(Crowd funded) fix for SiS 671/771 video cards
connor.behan at gmail.com
Mon May 6 18:22:20 PDT 2013
On 06/05/13 04:44 PM, pander at users.sourceforge.net wrote:
> My experience with building drivers for Xorg is relatively small. As I
> recall, this one compiles but crashed Xorg and I don't know exactly
> what to submit exactly. It is better if the people working on that
> driver or other Xorg experts give it a try and write a proper analysis
> of the specific work that needs to be done (probably restoring support
> that has been removed but that might not be trivial).
That's the point, there are no people working on that driver. By looking
at the git logs, xf86-video-intel received 1904 commits in 2012,
xf86-video-sis received 16. I'm sure the people who made those 16
commits would be happy to fix a bug but that requires detailed
information about what the bug is. Here is exactly what you should
submit (for starters). The file /etc/X11/xorg.conf, the file
/var/log/Xorg.0.log, a text file containing whatever gets printed out
when you run "startx" and a text file containing whatever gets printed
out when you run "dmesg".
> Well, I don't mind getting my hands dirty but I am already involved in
> too many other open source project myself at the moment. With so many
> users of this hardware out there and people getting used to chipping
> in for applications or features via small donations such as Google
> Play for Android, I think it is a nice way to show appreciation for
> their efforts. But if someone would like to start working on it
> nevertheless-simply because to support users with this kind of
> hardware-that is also fine.
Yes, debugging can be a big time commitment and that's why there are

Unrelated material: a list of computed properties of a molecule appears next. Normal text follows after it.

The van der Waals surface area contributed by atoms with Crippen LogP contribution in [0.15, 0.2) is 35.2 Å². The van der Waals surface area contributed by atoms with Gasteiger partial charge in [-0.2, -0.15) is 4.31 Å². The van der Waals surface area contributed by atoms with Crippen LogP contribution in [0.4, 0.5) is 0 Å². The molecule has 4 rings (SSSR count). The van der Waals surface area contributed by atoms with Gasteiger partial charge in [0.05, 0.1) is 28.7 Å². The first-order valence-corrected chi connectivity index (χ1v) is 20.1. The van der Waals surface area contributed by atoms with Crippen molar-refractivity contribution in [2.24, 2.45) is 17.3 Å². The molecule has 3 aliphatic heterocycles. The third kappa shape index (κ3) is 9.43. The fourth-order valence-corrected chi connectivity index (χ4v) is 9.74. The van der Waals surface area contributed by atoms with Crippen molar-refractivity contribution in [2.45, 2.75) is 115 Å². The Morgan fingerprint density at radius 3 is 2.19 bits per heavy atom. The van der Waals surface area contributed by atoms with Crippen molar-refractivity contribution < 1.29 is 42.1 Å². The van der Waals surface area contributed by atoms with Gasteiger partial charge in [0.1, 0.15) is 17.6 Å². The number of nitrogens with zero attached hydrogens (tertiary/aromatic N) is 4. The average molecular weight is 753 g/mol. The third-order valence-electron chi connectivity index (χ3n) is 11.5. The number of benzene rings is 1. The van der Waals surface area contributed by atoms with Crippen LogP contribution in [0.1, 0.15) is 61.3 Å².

only three Xorg drivers being actively developed (two of which are paid
for by the manufacturer). Don't get me wrong... I think it's a shame
that the other 20+ drivers get such little attention and that's why I
started to learn driver hacking last year.
The problem here is not that some gigantic reverse engineering effort is
needed. The problem is that a few tiny janatorial fixes were required.
And it's easy to miss one when the developer implementing the fixes
doesn't have a SiS card on which to test. Maybe you'll find someone who
has a SiS card lying around and say "I'll pay you $100 to put that card
in your computer, write an xorg.conf file for it, figure out why it
won't start and then change 2 or 3 lines to make it start again" but it
won't be worth it. Because a similar problem will just come up the next
year. Unless you can make the popularity of SiS skyrocket to the point
where it is as widely used as ATI, gaining some basic familiarity with
the code is the only viable strategy in the long run.
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